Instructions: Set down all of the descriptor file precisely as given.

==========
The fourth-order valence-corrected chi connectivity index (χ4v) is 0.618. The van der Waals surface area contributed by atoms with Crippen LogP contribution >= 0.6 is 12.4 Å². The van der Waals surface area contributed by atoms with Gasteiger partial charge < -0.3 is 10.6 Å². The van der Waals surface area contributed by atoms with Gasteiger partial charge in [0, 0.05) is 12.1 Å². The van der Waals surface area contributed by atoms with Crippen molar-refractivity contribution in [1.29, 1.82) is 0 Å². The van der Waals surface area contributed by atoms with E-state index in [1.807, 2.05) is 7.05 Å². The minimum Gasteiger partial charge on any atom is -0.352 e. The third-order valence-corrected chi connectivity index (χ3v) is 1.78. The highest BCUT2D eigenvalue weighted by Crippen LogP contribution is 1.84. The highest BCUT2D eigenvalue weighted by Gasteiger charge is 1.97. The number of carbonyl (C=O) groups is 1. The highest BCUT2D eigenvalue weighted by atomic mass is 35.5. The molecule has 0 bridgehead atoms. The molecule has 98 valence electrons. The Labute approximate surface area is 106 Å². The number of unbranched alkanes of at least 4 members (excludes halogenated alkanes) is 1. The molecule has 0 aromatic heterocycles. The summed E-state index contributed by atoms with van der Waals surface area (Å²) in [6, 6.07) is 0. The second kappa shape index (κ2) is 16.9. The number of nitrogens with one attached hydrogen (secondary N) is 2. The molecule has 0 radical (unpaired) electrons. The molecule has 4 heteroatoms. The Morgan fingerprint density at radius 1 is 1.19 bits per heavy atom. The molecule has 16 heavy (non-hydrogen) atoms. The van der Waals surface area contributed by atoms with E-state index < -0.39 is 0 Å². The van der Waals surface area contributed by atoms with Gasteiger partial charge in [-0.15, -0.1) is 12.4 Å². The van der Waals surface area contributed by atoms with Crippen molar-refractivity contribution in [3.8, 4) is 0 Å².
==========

The fourth-order valence-corrected chi connectivity index (χ4v) is 0.618. The van der Waals surface area contributed by atoms with Crippen LogP contribution >= 0.6 is 12.4 Å². The van der Waals surface area contributed by atoms with Gasteiger partial charge < -0.3 is 10.6 Å². The van der Waals surface area contributed by atoms with Gasteiger partial charge in [0, 0.05) is 12.1 Å². The van der Waals surface area contributed by atoms with Crippen molar-refractivity contribution in [1.29, 1.82) is 0 Å². The van der Waals surface area contributed by atoms with E-state index in [1.807, 2.05) is 7.05 Å². The minimum Gasteiger partial charge on any atom is -0.352 e. The third-order valence-corrected chi connectivity index (χ3v) is 1.78. The highest BCUT2D eigenvalue weighted by Crippen LogP contribution is 1.84. The highest BCUT2D eigenvalue weighted by Gasteiger charge is 1.97. The number of carbonyl (C=O) groups is 1. The highest BCUT2D eigenvalue weighted by atomic mass is 35.5. The molecule has 0 bridgehead atoms. The molecule has 98 valence electrons. The Labute approximate surface area is 106 Å². The number of unbranched alkanes of at least 4 members (excludes halogenated alkanes) is 1. The molecule has 0 aromatic heterocycles. The summed E-state index contributed by atoms with van der Waals surface area (Å²) in [6, 6.07) is 0. The second kappa shape index (κ2) is 16.9. The number of nitrogens with one attached hydrogen (secondary N) is 2. The molecule has 0 radical (unpaired) electrons. The molecule has 4 heteroatoms. The Morgan fingerprint density at radius 1 is 1.19 bits per heavy atom. The molecule has 16 heavy (non-hydrogen) atoms. The van der Waals surface area contributed by atoms with E-state index < -0.39 is 0 Å². The van der Waals surface area contributed by atoms with Gasteiger partial charge in [-0.15, -0.1) is 12.4 Å². The van der Waals surface area contributed by atoms with Crippen molar-refractivity contribution in [3.8, 4) is 0 Å².